A Comic-Con without Marvel, HBO gives others a chance to pop
SAN DIEGO — Comic-Con fans know one thing to be true: Where there is fun, there’s usually a line that precedes it. And hours before the annual pop culture convention officially kicked off Wednesday night in San Diego, there were lines everywhere — to get onto the convention floor to buy merchandise at the stroke of 6 p.m., to have the life scared out of them at the DC Universe Swamp Thing “experience,” to gaze at pretty Laika characters, to get into a Hall H panel and even to take a photo with an Andrew Lincoln lookalike.
Over 130,000 pop culture devotees will come to San Diego’s Gaslamp District for the annual four-day comic book convention Comic-Con, the big, bright and very heavily branded confab of costumed superfans and the corporate sponsors vying for their attention — and dollars.
Interested in dining at a working replica of the “Demolition Man” Taco Bell for the movie’s 25th anniversary? Or witness a mock court-martial of Star Wars’ Poe Dameron for leading a mutiny in “Star Wars: The Last Jedi”? How about a wine and beer tasting with Neil deGrasse Tyson? Or a “Ready Player One” experience with retro gaming stations and recreation of Room 237 from “The Shining”? If you like pop culture, it’s highly likely there is something tailor-made for you at Comic-Con 2018.
“I’m blown away by everyone, everything,” said first-time attendee Jeffrey Potts, of Los Angeles. “It’s like an amusement park in the middle of town.”
Right outside the convention center, across the train tracks, DC Universe has set up a massive space with props and costumes from various movies and tv shows in DC history, like the giant rubber ducky cart from “Batman Begins,” and some elaborately-staged “experiences” like a menacing Harley Quinn-themed escape room in a paint-splattered asylum.
What started as a 300-person event in 1970 has evolved into a massive operation with events year-round. But San Diego Comic-Con is the marquee occasion. Tickets for four-day access plus preview night can set attendees back $276, before hotel, travel costs, food and any souvenirs.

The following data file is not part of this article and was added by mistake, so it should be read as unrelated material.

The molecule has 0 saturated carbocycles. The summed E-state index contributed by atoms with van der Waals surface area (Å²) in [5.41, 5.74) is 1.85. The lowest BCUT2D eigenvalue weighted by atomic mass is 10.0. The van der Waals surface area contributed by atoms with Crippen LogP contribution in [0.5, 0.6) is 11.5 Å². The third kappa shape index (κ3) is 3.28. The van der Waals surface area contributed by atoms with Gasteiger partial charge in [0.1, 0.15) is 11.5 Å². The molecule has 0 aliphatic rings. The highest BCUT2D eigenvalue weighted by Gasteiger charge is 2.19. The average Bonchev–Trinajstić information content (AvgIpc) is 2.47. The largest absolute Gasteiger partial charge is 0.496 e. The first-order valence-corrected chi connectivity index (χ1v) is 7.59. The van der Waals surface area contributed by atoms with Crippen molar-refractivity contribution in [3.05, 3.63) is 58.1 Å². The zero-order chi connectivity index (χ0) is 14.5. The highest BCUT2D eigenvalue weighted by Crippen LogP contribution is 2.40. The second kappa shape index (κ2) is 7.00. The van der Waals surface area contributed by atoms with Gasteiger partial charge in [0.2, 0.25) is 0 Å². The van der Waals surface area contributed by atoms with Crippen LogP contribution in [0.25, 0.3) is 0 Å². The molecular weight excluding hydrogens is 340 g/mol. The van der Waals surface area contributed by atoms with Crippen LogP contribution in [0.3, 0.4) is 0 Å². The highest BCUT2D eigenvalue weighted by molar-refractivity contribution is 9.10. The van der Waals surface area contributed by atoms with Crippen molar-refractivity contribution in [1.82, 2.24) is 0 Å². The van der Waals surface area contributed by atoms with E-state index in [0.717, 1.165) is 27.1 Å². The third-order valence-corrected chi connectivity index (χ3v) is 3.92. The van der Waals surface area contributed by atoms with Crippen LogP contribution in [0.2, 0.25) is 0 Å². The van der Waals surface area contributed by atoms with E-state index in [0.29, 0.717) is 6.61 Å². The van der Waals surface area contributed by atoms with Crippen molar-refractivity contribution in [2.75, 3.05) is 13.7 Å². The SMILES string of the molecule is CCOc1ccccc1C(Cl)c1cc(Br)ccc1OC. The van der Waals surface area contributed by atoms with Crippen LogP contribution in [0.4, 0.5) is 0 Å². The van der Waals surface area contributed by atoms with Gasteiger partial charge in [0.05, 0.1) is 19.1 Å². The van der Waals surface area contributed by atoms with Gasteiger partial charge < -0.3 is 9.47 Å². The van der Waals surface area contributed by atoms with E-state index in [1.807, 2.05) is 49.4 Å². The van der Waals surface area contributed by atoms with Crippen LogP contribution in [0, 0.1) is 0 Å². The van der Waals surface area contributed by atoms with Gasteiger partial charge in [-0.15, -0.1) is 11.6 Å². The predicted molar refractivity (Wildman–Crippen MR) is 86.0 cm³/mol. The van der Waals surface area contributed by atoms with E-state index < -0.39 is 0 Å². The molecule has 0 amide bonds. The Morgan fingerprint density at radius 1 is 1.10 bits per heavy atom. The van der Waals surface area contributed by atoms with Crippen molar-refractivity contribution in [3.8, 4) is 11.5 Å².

Loicia Ware, a San Diego resident who has been coming to Comic-Con for at least 10 years, likes to venture onto the convention center floor right when it opens Wednesday evening for preview night, heading straight for Artists Alley and Small Collections on the 460,000 square foot space. It allows her to focus on panels for the rest of the week.
As it has grown, attendees have come to expect a lot from Comic-Con, like exclusive merchandise on the convention center floor, newsy announcements from some of Hollywood’s biggest studios, and screenings of anticipated films and television shows.
This year Warner Bros. is coming armed with stars and footage from “Aquaman,” “Shazam!,” “Fantastic Beasts: The Crimes of Grindelwald” and “The LEGO Movie 2”; Sony is hyping its Spider-Man spinoff “Venom”; and Universal Pictures will be teasing “Halloween” and M. Night Shyamalan’s “Glass.” On the television side, fans will get a glimpse of new “Doctor Who” star Jodie Whittaker and have a chance to check out “Star Trek: Discovery” and “Riverdale.” And streaming services like Netflix and Hulu will be back with properties like Marvel’s “Iron Fist” and the new J.J. Abrams-produced “Castle Rock,” based on Stephen King stories.
But a few of the major players are conspicuously absent from Hall H, the 6,500-seat room in the San Diego Convention Center that boasts the highest-profile presentations and attracts an enthusiastic fan base willing to camp out overnight in line to secure a coveted seat — as of mid-day Wednesday there were at least 300 people already in line for panels that didn’t begin until Thursday morning. Those skipping this year include Marvel Studios, HBO (“Game of Thrones”) and Star Wars.
“It’s a huge deal when major properties like Marvel, Star Wars or HBO don’t show up,” says Germain Lussier, an entertainment reporter for io9/Gizmodo who has been attending the convention for 15 years. “For the past decade, Marvel Studios panels have consistently been the No. 1 most anticipated thing for movie fans at Comic-Con. Their panels never failed to disappoint with exclusive footage, huge news and big surprises.”
Production schedules are more to blame than anything else, however. Lussier notes that each of the absent brands has a big (and intensely secretive) installment coming in 2019, including “Avengers 4,” ”Star Wars: Episode IX” and the final season of “Game of Thrones.”
“Instead of showing up and disappointing fans, they’re simply bowing out to not bolster expectations,” he says.
Also, other brands and properties could benefit from an unusually open runway.
“Every year, there’s always one or two things everyone is talking about. And if it’s not ‘Avengers 4’or ‘Star Wars,’ what’s it going to be?” says Lussier. “I think this is a huge opportunity for Warner Bros. to steal every headline with major news and exciting footage.”